Green Building Law Blog

Smarting Over Smart Meters The Sequel--Maryland Rejects Smart Meters

Despite the promise of $200 million Smart Grid stimulus grant to BG&E in 2009 from the Department of Energy, according to

The Public Service Commission of Maryland rejected implementation of “smart grid” metering proposed by Baltimore Gas & Electric (BGE) in June 2010. The commission based the rejection on fears of rate increases and tiered pricing that would increase costs for consumers.

Other people have sued utilities in California and Texas over perceived issues with Smart Metering, notably the objectors said that they were being overcharged for their electrical usage.

Others suspect a more nefarious purpose for the smart meters.  The MasterResource Blog, which bills itself as a "A free-market energy blog" had this objection to the proposed Maryland smart meters:

And last but not least, smart meters are intrusive. Big Environmental Brother lurks behind each smart meter to tell you what to do and when to do it. Civil libertarians take note of this government-dependent machine.

 Are the concerns over smart metering legitimate? Another argument can be made that smart meters are no different than the current electrical system.  With standard meters, electricity is measured by electrical meters, and the electrical utility reads the meters, albeit in the form of a "meter maid". 

 Critics are especially concerned about smart meters' capacity to regulate usage depending on demand--higher prices when demand is high, lower prices when demand is lower, and to regulate the flow of electricity when demand exceeds supply.  But, it can be argued that the utilities do this already, albeit in a cruder form.  For example, when demand exceeds supply, there are brown- and black-outs.  This is simply restricting the flow of electricity on a broader scale. 

As for pricing, if demand exceeds supply, utilities raise electricity prices for everyone.  Rate caps prevent utilities from raising prices in some places, but can this legitimately be considered the "free market" regulating electricity prices? I think not.  It is the government regulating electricity prices.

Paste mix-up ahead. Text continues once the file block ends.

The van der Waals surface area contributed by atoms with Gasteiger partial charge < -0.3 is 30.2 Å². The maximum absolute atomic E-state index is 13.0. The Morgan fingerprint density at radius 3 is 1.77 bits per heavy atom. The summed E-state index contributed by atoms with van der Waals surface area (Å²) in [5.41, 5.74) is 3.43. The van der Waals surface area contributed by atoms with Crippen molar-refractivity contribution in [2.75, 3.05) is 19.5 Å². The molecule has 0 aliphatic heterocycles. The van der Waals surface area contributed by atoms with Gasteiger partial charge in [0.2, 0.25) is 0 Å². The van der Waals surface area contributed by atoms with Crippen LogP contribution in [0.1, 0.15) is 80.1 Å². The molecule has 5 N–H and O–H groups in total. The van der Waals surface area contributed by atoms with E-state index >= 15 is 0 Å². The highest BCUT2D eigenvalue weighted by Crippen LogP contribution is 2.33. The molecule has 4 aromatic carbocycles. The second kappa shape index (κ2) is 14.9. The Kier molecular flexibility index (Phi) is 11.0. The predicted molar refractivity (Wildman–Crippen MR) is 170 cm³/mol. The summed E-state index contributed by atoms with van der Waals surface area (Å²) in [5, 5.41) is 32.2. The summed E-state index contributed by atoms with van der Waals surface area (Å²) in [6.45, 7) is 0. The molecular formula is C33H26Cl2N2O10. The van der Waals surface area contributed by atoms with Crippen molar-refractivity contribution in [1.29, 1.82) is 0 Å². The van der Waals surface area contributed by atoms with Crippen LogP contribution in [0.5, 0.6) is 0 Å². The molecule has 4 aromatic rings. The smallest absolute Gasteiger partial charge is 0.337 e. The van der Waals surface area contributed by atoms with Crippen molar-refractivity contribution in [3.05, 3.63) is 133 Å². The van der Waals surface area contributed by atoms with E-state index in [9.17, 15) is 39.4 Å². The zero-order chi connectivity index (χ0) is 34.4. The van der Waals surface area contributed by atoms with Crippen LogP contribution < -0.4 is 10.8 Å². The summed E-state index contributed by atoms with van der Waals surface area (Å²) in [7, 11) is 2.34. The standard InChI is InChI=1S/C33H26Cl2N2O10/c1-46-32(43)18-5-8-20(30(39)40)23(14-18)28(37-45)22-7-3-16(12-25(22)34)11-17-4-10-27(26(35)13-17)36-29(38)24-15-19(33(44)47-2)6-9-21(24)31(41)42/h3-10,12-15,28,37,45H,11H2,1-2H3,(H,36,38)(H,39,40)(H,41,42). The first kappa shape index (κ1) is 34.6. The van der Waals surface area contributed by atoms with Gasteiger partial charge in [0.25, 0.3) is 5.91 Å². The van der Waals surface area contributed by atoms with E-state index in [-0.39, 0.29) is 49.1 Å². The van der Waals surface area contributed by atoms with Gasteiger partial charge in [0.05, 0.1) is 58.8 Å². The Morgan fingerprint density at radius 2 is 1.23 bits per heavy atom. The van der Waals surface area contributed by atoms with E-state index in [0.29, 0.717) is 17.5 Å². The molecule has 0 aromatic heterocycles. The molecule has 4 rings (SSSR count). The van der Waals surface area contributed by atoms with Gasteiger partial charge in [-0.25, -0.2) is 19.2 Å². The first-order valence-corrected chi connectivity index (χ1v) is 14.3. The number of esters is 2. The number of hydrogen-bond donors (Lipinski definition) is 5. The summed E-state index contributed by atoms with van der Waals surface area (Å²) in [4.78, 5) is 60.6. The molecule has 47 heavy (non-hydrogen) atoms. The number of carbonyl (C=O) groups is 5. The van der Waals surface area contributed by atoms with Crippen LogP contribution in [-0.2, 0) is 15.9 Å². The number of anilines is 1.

It strikes me that smart metering is as close as you can get to free market allocation of electricity.  When demand is high, prices increase, when demand is low, prices decrease.  Individuals have the capacity to decrease their bills by using less of the constrained resource. 

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Comments (3) Read through and enter the discussion with the form at the end
Chris Cheatham - July 13, 2010 8:16 AM

Ha! Great point. I'm not sure how smart meters can be considered big brother when you are already buying the electricity. That's like complaining that you pay for cable and the cable company puts a cable box in your home.

Joshua Lehrer - July 13, 2010 2:27 PM

Bring on the smart meter. If I can know when electricity is cheaper, so I can run my dryer, I don't care who knows I'm running my dryer.

What would be even cooler would be if I could set my dish washer to kick on at night when the rates dropped.

Or how about a freezer that runs a defrost cycle (which uses more energy) when it knows electric rates have dropped, and maybe turns the internal temperature up a bit when electricity rates are high.

Bring it on!

Scott McMorrow - January 1, 2011 12:58 PM

Thank you for this posting. I agree that "smart" technology can hep the environment. My opposition (to SMART meters in California) is the wireless aspect. I feel the utility can achieve the same green results using a hardwired solution.

Shari Shapiro, Esq., LEED AP
Suite 300, Liberty View, 457 Haddonfield Road, P.O. Box 5459
Cherry Hill, NJ 08002-2220,